My death row meal would be nachos. In the last minutes of my life, I want a giant plate of crispy tortillas, gooey cheese, salsa, beans, meat and extra sour cream and jalapenos. I want to wash them down with a gigantic ice-cold beer.
But I’ll also eat those nachos that they sell in gas stations. That’s right, those disgusting ones that come in a paper boat with the orange cheese food pumped on. Go ahead, judge me. I will eat fantastic nachos, okay nachos and even shitty nachos. If you put enough sour cream on a shoe and told me it was nachos, I’d probably eat it and proclaim it “pretty good”
This same theory has been my marketing plan for a good part of my career. Start with the base and throw things on it and sometimes it’s good, sometimes it’s just okay and sometimes it’s a fail with a lot of sour cream. I often feel like I am just guessing with no real idea of what I doing will work, throwing jalapenos at the wall and hoping they will stick.
Like a toddler stamping their feet all I want to do is put up a website, show pretty pictures and have people hire me.
Setting a marketing plan is hands-down my least favorite thing to do every year (taxes notwithstanding). It’s the one piece that frustrates me, eludes me and paralyzes me to the point of inaction.
You know what I mean by inaction, right? Those are the days you spend surfing Facebook and watching You Tube Videos of kittens while eating cookies and feeling the self-loathing bank fill up.
And because I live in the Midwest this also generally happens in the deep of winter when there is very little sunlight and blistering cold and snow. Add in days of wearing the same pair of yoga pants and not leaving the house and some cheap Costco vodka and BAM! Welcome to my world, hope you have a strong liver.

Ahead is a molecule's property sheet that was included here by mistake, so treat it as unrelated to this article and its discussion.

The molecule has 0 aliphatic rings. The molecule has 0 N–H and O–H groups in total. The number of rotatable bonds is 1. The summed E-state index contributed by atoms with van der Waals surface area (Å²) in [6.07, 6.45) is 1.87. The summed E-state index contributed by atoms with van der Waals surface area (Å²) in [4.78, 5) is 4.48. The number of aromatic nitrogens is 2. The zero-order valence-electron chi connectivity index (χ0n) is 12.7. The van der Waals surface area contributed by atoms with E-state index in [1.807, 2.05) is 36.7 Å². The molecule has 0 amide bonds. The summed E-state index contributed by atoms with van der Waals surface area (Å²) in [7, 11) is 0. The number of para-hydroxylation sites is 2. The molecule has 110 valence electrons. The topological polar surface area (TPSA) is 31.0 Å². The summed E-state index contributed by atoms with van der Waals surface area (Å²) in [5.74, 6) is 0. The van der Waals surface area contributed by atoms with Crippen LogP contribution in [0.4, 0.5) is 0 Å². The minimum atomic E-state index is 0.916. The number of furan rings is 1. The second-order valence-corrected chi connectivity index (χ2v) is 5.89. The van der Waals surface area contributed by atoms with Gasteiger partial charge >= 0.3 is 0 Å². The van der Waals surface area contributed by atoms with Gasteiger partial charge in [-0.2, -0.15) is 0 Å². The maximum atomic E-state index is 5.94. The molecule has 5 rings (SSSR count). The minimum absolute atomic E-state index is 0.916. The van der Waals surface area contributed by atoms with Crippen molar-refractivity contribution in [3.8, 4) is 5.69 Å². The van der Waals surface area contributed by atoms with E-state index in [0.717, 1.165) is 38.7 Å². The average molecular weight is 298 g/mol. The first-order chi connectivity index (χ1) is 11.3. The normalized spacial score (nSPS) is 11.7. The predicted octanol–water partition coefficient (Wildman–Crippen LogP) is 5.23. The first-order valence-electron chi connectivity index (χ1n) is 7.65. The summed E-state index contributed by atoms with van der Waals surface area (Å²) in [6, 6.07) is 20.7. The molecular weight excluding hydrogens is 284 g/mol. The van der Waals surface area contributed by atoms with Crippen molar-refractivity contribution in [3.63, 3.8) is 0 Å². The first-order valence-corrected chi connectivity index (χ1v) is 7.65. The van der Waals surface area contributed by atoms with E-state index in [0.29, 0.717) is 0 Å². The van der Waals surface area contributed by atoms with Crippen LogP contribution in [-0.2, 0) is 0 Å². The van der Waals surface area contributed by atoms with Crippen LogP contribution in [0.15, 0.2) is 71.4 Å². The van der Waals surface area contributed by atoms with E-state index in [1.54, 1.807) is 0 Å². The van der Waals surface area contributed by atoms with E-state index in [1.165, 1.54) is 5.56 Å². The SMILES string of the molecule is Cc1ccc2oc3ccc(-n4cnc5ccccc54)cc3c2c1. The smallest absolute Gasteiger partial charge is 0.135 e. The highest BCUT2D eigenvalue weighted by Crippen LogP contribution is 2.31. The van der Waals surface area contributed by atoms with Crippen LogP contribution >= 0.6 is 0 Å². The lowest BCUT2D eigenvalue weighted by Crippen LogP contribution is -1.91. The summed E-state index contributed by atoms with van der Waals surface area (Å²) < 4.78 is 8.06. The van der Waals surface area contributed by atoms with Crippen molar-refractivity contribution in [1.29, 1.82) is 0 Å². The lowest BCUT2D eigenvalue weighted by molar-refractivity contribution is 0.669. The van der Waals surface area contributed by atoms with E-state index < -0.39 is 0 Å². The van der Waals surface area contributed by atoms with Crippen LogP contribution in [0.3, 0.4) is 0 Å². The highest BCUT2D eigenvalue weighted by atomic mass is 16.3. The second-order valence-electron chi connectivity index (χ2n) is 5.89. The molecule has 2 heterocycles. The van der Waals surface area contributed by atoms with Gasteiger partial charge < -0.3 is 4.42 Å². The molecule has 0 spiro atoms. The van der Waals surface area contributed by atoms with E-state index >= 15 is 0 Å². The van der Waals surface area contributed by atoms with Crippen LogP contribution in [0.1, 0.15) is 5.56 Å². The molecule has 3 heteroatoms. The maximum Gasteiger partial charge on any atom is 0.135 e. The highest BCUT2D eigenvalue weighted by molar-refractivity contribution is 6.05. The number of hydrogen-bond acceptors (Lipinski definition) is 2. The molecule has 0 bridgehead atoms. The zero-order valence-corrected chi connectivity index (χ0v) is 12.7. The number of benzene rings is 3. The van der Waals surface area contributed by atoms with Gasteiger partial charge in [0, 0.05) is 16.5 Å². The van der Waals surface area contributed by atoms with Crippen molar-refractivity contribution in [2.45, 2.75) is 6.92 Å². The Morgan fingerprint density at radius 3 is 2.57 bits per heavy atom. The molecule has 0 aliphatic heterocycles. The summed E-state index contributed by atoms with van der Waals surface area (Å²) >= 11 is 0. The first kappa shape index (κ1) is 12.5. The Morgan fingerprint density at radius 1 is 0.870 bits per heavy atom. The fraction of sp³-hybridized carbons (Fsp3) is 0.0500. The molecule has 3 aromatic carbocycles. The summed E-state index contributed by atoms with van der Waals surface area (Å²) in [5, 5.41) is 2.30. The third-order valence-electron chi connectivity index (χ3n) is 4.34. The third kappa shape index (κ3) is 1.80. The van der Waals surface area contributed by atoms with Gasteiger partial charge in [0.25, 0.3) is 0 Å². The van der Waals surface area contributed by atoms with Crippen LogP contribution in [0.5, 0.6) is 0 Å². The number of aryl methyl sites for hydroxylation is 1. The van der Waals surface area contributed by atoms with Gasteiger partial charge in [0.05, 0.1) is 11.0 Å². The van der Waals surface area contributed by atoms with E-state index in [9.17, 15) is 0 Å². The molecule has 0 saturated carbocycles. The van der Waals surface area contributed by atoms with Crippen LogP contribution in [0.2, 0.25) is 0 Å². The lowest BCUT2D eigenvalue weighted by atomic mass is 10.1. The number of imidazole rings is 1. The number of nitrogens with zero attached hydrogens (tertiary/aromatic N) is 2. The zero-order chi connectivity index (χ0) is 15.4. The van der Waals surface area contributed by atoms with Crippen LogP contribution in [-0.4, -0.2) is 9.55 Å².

This feeling is by far the worst part of being a business owner for me. When I started doing in person sales (That’s IPS if you want to use the lingo the kids use these days) my big hang up was “I didn’t want to be pushy”. I don’t like being sold to, and I didn’t want to be seen as some money-grubbing-used-car-salesman-photo-pusher. Not only was I hung up on this feeling, I was feeling overwhelmed at the amount of “stuff” I’d have to invest in like a flat screen, projector, and the costly software. “You’ll get it back after a few sales” is all well and good, but what if that investment is going to wipe out my savings RIGHT NOW? Excuse me while I am a bit skeptical of that argument when I’d like to be able to keep the heat on in December in Wisconsin.
When I started dipping my toes in IPS, I came across this article from The Modern Tog that took the “big purchase” equation off the table. Armed with nothing more than 5×7 proofs, I started my IPS sessions and I tripled my average sale and instantly became another of those annoying blathering testimonials for why they work. Clearly, I had to get past my own shit first.
With marketing you’re dealing with a lot of complex unknowns. I decided recently to only offer complete wedding coverage, meaning I am not offering shoot and burns for weddings any longer. This is throwing me into a whole new genre of clients, and the unknown is scary. This ultimately is where my fear is coming from, and my artist brain has rebelled by going on lock-down and refusing any more rational thought until quarts of Carmel Sea Salt Gelato are administered and I find another resource that kicks me into gear.
What’s your hang up? Do the kids say “hang up” anymore? What’s the thing you want to conquer in your marketing in 2014?